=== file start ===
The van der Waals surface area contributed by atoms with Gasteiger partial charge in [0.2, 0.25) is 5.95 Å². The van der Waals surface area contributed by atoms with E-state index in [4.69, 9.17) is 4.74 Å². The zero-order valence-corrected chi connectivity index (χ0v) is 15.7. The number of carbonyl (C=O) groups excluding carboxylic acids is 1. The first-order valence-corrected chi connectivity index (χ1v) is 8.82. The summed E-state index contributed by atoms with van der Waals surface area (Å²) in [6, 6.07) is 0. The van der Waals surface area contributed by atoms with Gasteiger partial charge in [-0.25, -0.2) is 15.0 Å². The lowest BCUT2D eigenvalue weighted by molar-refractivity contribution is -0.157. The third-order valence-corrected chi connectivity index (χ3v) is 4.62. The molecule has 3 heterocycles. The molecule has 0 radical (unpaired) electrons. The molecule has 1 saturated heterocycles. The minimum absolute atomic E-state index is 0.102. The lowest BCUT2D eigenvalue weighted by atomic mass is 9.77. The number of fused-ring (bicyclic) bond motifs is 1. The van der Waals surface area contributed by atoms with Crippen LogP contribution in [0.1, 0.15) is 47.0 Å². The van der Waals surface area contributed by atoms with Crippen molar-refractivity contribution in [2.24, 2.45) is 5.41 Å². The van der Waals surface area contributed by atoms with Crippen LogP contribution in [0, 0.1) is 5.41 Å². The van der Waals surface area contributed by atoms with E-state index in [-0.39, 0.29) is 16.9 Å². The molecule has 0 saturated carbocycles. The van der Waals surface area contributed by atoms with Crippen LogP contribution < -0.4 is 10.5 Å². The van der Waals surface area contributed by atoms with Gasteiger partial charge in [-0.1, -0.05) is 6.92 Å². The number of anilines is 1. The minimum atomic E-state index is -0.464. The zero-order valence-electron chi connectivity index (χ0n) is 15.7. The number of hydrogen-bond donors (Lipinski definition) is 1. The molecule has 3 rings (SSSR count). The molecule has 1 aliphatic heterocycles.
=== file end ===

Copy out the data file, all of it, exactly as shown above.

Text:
The van der Waals surface area contributed by atoms with Gasteiger partial charge in [0.2, 0.25) is 5.95 Å². The van der Waals surface area contributed by atoms with E-state index in [4.69, 9.17) is 4.74 Å². The zero-order valence-corrected chi connectivity index (χ0v) is 15.7. The number of carbonyl (C=O) groups excluding carboxylic acids is 1. The first-order valence-corrected chi connectivity index (χ1v) is 8.82. The summed E-state index contributed by atoms with van der Waals surface area (Å²) in [6, 6.07) is 0. The van der Waals surface area contributed by atoms with Gasteiger partial charge in [-0.25, -0.2) is 15.0 Å². The lowest BCUT2D eigenvalue weighted by molar-refractivity contribution is -0.157. The third-order valence-corrected chi connectivity index (χ3v) is 4.62. The molecule has 3 heterocycles. The molecule has 0 radical (unpaired) electrons. The molecule has 1 saturated heterocycles. The minimum absolute atomic E-state index is 0.102. The lowest BCUT2D eigenvalue weighted by atomic mass is 9.77. The number of fused-ring (bicyclic) bond motifs is 1. The van der Waals surface area contributed by atoms with Crippen LogP contribution in [0.1, 0.15) is 47.0 Å². The van der Waals surface area contributed by atoms with Crippen molar-refractivity contribution in [2.24, 2.45) is 5.41 Å². The van der Waals surface area contributed by atoms with Crippen LogP contribution in [0, 0.1) is 5.41 Å². The van der Waals surface area contributed by atoms with E-state index in [-0.39, 0.29) is 16.9 Å². The molecule has 0 saturated carbocycles. The van der Waals surface area contributed by atoms with Crippen LogP contribution < -0.4 is 10.5 Å². The van der Waals surface area contributed by atoms with Gasteiger partial charge in [-0.1, -0.05) is 6.92 Å². The number of anilines is 1. The minimum atomic E-state index is -0.464. The zero-order valence-electron chi connectivity index (χ0n) is 15.7. The number of hydrogen-bond donors (Lipinski definition) is 1. The molecule has 3 rings (SSSR count). The molecule has 1 aliphatic heterocycles.